There are many views on how to properly expose images on digital video cameras from use of waveform monitors, histograms and zebras, but anyone who’s familiar with my approach to lighting for digital acquisition knows I like exposing digital similar to how I would expose film in the sense of not being able to see the image until it was later developed. ie. I use a light meter to expose 18% middle grey at 50%IRE 99.99% of the time. I might shift my middle grey value however depending on the specific scene or if I’m using any special gamma curves to boost specific tonal information in the scene. (On the F3 cinegamma 4 is my all time favourite for boosting the mid-tones)
Having spent the last year to improve my exposure techniques shooting on the digital format using cameras like RED (with a linear and raw based format) or the Sony F3 (with standard or S-LOG gammas) I thought it might be good to delve into the Canon C-LOG to see if I could help clear up any confusion or misnomers on how to properly expose for it.
Whether it’s S-LOG, C-LOG, LOG-C or any other flavour of the LOG gamma curve they all have one common goal and that is to preserve as much data information over the entire dynamic range of the camera sensor as possible. Shooting linear gamma (as RED does) or LOG gamma (as does ARRI, Sony F3 and Canon C100/300/500) are at quite opposite ends of the spectrum in terms of what is happening to the spread of data information used to represent the signal and to some degree the ”lattitude” that can be gained depending on how you decide to expose either format. Refer to my article “When Raw is not Raw” to help understand the key differences between linear gamma and log/curve gamma formats.
When you start working with C-LOG and learning how to expose it properly what’s critical to know is how reflectance values have been re-mapped in the camera giving you “new” exposure levels. Because a LOG image will look extremely flat and lack any contrast it can be very difficult to expose it properly by using your eye, histogram or even a waveform monitor. Your best option is to use a grey card, white piece of paper, and a LCD monitor that can show you the IRE value in a digital readout display. You can also use a lightmeter but since most people don’t use one properly I strongly advise you perform an excercise to determing the effective ASA of your camera and lenses and get familiar with the concept (also your meter might be wrong so this is a worthwhile exercise). You can read an entry I wrote on “how to use a lightmeter“ with digital which should help cover the basics.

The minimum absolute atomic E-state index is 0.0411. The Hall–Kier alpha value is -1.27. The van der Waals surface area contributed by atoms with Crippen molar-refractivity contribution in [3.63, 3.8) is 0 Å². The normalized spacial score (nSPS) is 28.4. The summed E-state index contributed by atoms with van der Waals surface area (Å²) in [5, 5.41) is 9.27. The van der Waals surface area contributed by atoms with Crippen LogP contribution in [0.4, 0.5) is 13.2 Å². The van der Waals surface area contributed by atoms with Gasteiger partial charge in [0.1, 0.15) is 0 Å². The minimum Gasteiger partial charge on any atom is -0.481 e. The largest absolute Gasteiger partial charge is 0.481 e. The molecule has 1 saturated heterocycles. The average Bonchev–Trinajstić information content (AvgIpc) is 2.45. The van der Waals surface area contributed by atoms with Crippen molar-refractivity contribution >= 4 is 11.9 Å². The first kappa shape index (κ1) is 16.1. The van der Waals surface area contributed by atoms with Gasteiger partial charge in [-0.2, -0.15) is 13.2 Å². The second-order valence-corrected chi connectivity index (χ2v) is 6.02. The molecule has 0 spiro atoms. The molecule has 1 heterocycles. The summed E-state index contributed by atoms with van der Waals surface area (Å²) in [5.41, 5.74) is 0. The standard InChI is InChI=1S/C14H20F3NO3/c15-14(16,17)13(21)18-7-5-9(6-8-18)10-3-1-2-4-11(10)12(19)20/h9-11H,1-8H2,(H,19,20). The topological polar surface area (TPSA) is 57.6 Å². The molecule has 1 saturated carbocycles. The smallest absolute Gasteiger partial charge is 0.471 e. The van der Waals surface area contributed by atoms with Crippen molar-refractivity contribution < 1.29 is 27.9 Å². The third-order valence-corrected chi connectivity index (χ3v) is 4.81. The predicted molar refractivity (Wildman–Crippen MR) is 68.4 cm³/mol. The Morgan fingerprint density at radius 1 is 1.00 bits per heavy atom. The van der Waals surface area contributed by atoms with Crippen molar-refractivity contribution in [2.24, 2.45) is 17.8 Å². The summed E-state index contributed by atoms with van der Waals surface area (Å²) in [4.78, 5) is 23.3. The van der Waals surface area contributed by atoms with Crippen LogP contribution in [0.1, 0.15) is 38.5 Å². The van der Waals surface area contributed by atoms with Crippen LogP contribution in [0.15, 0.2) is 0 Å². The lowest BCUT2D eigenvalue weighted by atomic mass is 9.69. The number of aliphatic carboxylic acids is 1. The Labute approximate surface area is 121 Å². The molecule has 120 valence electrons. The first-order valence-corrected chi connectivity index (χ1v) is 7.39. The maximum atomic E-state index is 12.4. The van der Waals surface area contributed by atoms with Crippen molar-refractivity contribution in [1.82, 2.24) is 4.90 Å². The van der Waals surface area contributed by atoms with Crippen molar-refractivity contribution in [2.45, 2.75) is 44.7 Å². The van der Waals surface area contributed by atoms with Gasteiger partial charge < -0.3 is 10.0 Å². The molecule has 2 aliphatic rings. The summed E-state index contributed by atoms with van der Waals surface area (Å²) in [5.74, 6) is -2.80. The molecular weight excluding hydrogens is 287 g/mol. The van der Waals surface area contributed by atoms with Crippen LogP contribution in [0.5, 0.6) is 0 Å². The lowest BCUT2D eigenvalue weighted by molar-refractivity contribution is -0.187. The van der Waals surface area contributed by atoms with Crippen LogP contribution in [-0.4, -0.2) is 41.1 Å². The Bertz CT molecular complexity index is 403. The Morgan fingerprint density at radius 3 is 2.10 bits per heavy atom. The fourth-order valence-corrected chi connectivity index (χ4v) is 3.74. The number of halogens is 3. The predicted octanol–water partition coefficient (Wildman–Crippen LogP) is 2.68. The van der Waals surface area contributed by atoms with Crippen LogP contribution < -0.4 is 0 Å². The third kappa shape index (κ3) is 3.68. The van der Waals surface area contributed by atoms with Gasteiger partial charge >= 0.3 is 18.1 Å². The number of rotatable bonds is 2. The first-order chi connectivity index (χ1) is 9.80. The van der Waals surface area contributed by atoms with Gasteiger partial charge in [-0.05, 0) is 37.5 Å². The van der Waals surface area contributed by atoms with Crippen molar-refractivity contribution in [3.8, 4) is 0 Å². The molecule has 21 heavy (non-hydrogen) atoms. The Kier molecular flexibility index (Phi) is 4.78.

The chart below that I put together is based on information provided from Canon’s whitepaper on C-LOG. From the chart you can see how image brightness values are remapped to new values. For example 18% middle grey which is normally 50%IRE moves down to around 32-33%. 90%IRE (white) will appear on your waveform monitor at only 62-63%. It’s really important to use these new values (even if you don’t understand them) when setting your exposure in C-LOG mode since it will maximize the dynamic range your sensor is capable of and preserve as much of the scene information as possible. This “maximum” amount of information is needed later when you de-LOG your footage and begin grading and color correcting in post.
Also observe how changing your ISO on the Canon will impact your exposure lattitude below and above your middle grey point. In essence this allows you to chose an ISO that will let you retain specific image detail for a particular scene. Perhaps if it is low-key, flat, or high contrast. For any DP this an extremely powerful feature because it allows you to select exactly what you want to protect for without having to cheat and shoot using different middle grey values and then push/pull it in post to bring it back to normal.
Remember that anytime you push or pull your image in post you are altering its quality by introducing the possibility of posterization depending on how far you re-adjust exposure, color correct or grade images. Pushing/pulling in post effectively increases (or descreases) the signal-to-noise ratio so the more accurate and consistent you expose your images in-camera when shooting C-LOG it will pay dividends in post and this is even more true if you are using a low bit-depth to record your images.